Notable Buildings

OSCAR E. DOOLEY MEMORIAL CLASSROOM BUILDING

Marion I. Manley and Robert Law Weed, architects – 1947

Style:  International

The Memorial Classroom building was the first permanent academic building to be opened on the Coral Gables campus following WWII. 

The building was originally named the Memorial Classroom Building because each classroom in the building was planned to be dedicated to various University benefactors. Several of these rooms include the donor’s portrait.

The building was later renamed and dedicated in honor of Oscar E. Dooly. Dooly was a University of Miami trustee from 1944-1970, and one of the first trustees to support and recommend the George Merrick land in Coral Gables as the permanent new home for the University of Miami.

The 680-foot-long building originally had a two-story north wing and a three story south wing, with a total of 58 classrooms.  Between the two wings stood the Beaumont Lecture Hall, with a small stage and seating for 290. This lecture hall was later converted to the Bill Cosford Cinema.

In a 1948 Architectural Forum article, it was noted that the metal siding along the railings shaded the high transom windows from the sun (Architectural Forum 1948:78-79). The siting of the building is also an important element of its design; the classrooms face east so that the hot sun does not enter them after 9 a.m. At the center of the two-story wing is an extended section, which accommodates a stairwell and bathrooms. A decorative metal screen with a geometric design is also located on the second floor of the foyer.


J. NEVILLE MCARTHUR ENGINEERING BUILDING

Wahl Snyder, architect – 1959

Style:  Post-Modern

The founders of the University included a school of engineering in their plans, but the school experienced considerable hardship in getting started.  Following World War II, enrollment in the school boomed with returning GIs, and the college was able to acquire a considerable amount of war surplus supplies, such as basic laboratory equipment, drafting and surveying tools, etc.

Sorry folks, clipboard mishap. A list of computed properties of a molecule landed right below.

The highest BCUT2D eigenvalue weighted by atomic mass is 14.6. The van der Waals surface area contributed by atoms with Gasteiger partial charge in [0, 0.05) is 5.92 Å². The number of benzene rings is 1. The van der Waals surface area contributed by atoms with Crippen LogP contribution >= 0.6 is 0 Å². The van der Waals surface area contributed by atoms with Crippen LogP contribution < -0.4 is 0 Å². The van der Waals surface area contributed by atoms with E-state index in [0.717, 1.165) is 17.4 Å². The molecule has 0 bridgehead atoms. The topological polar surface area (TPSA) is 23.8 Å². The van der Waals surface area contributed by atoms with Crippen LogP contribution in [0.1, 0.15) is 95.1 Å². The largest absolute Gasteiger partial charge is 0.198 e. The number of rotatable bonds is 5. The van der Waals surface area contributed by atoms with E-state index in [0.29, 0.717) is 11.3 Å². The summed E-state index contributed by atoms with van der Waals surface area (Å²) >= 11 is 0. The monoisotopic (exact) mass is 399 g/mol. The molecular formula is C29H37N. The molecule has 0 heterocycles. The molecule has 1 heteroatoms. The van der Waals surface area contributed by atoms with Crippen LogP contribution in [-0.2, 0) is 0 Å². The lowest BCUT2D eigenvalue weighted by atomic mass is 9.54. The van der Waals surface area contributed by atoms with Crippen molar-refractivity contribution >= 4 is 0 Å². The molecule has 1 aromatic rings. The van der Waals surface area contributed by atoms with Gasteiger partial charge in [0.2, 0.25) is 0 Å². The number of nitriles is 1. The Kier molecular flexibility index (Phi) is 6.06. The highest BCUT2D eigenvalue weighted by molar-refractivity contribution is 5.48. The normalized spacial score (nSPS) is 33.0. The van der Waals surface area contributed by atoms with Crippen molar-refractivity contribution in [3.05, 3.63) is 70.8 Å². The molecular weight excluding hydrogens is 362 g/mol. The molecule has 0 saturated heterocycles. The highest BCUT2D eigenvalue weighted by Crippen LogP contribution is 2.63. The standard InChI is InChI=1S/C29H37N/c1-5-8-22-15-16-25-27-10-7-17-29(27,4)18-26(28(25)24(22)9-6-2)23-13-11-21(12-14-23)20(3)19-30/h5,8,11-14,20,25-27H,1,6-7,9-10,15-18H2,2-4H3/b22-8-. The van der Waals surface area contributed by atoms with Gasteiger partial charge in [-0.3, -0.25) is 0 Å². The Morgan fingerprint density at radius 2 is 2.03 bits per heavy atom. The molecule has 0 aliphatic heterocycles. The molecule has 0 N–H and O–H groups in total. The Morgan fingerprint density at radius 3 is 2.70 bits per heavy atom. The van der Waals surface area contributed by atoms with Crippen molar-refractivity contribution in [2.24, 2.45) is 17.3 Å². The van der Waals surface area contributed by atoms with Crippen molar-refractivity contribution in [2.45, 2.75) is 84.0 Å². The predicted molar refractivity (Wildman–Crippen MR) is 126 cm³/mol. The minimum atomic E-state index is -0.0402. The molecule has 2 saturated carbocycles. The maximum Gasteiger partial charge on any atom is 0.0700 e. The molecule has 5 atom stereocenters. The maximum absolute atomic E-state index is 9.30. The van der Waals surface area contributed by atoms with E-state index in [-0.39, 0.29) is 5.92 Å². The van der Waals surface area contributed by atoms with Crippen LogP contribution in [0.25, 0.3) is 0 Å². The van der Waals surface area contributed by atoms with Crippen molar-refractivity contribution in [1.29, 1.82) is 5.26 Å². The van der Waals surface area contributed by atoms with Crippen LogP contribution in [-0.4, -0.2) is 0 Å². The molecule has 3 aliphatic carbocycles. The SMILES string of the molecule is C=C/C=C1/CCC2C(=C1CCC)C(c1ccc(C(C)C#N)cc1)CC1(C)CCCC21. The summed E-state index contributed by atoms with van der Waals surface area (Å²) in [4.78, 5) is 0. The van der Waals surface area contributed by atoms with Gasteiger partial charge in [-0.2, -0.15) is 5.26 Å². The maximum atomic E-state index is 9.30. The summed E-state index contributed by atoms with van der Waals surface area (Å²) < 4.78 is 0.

In 1959 a new building was made possible as the result of a $1 million donation from J. Neville McArthur, who funded both the construction and the complete equipping of the engineering building that bears his name.

The J Neville MacArthur Engineering Building was designed in 1959 by architect Wahl Snyder, a Miami architect known for his adaptations of modern architecture to the regional climate. The first floor of the five-story building is comprised of concrete blocks. Above the first floor runs a band of frosted clerestory windows. The upper stories on the southeast side are covered by a metal grille made of diagonally cut cylinders. This grille screens a wall with fixed metal windows.   The northeast façade of the building is clad in pebbled panels and features grouped fixed metal windows.  Large concrete planters flank the stairs to the southeast entrance.

A molded concrete sculptural screen covers the top two stories of the Neville McArthur Engineering Buildings western half. The screen gives the appearance of rippling waves.  This screen is also found on the one-story Environmental Engineering Lab and the two-story Department of Industrial Engineering wing to the northeast, as well as on a two-story wing found to the southwest. Breezeways with waffle pattern ceilings supported by round concrete columns connect the various wings.  A two-story masonry addition to the northwest was constructed in 1990.


JAMES M. COX SCIENCE BUILDING

Caudill, Rowlett, and Scott, architects - 1967

Style:  Miami Modern / Brutalist

The James M. Cox, Jr. Science Building was constructed in 1967.  

The Cox Science Building exhibits its original appearance, and it maintains architectural significance for its Modernistic design.  Its design illustrates MiMo elements as well as the influence of the Brutalist architectural movement on the architecture of the period. Brutalism originated in Great Britain during the Post -World War II period as an inexpensive, modern form of architecture. Brutalist architecture was often used for university campus and public buildings constructed during the 1960s and 1970s. The name Brutalism comes from the French term for raw concrete, béton brut, and is characterized by exposed, rough concrete, angular or block geometry, and the exposure of a buildings function and structure on its exterior. The Cox Science Buildings design adapts the characteristics of brutalism to the South Florida environment. It integrates the brutalist features of exposed concrete, strong angular geometry, and exposure of the building structure, with the characteristic MiMo use of Mosaic tile, attention to sun protection, and transitions between outdoor and indoor space.